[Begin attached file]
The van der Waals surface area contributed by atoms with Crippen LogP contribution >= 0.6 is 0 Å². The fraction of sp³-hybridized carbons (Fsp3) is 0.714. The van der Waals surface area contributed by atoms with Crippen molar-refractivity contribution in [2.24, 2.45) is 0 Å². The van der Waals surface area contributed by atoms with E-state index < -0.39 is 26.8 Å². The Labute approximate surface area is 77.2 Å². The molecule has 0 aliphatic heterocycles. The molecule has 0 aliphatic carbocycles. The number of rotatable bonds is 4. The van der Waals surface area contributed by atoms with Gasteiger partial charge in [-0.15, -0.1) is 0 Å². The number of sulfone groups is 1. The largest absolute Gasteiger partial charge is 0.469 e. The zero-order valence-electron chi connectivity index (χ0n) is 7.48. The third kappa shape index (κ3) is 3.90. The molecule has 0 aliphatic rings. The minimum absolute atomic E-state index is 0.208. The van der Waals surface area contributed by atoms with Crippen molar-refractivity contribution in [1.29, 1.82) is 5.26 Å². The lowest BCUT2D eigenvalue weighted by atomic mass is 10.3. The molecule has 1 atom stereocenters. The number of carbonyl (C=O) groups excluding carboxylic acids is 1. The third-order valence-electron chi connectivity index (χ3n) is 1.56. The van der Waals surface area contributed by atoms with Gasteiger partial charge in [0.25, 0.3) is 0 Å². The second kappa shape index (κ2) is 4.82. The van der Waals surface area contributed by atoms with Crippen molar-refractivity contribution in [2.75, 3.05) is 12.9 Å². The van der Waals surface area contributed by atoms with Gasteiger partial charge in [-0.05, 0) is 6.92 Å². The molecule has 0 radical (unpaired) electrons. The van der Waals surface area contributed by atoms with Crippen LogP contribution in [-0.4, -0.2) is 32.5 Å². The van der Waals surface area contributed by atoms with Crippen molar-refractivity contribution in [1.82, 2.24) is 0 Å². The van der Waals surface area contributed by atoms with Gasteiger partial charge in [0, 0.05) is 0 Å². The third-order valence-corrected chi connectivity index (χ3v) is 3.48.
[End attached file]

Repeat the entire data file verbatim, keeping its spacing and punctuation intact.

The van der Waals surface area contributed by atoms with Crippen LogP contribution >= 0.6 is 0 Å². The fraction of sp³-hybridized carbons (Fsp3) is 0.714. The van der Waals surface area contributed by atoms with Crippen molar-refractivity contribution in [2.24, 2.45) is 0 Å². The van der Waals surface area contributed by atoms with E-state index < -0.39 is 26.8 Å². The Labute approximate surface area is 77.2 Å². The molecule has 0 aliphatic heterocycles. The molecule has 0 aliphatic carbocycles. The number of rotatable bonds is 4. The van der Waals surface area contributed by atoms with Gasteiger partial charge in [-0.15, -0.1) is 0 Å². The number of sulfone groups is 1. The largest absolute Gasteiger partial charge is 0.469 e. The zero-order valence-electron chi connectivity index (χ0n) is 7.48. The third kappa shape index (κ3) is 3.90. The molecule has 0 aliphatic rings. The minimum absolute atomic E-state index is 0.208. The van der Waals surface area contributed by atoms with Crippen molar-refractivity contribution in [1.29, 1.82) is 5.26 Å². The lowest BCUT2D eigenvalue weighted by atomic mass is 10.3. The molecule has 1 atom stereocenters. The number of carbonyl (C=O) groups excluding carboxylic acids is 1. The third-order valence-electron chi connectivity index (χ3n) is 1.56. The van der Waals surface area contributed by atoms with Gasteiger partial charge in [0.25, 0.3) is 0 Å². The second kappa shape index (κ2) is 4.82. The van der Waals surface area contributed by atoms with Crippen molar-refractivity contribution in [2.75, 3.05) is 12.9 Å². The van der Waals surface area contributed by atoms with Gasteiger partial charge in [-0.05, 0) is 6.92 Å². The molecule has 0 radical (unpaired) electrons. The van der Waals surface area contributed by atoms with Crippen LogP contribution in [-0.4, -0.2) is 32.5 Å². The van der Waals surface area contributed by atoms with Crippen molar-refractivity contribution in [1.82, 2.24) is 0 Å². The van der Waals surface area contributed by atoms with Gasteiger partial charge in [0, 0.05) is 0 Å². The third-order valence-corrected chi connectivity index (χ3v) is 3.48.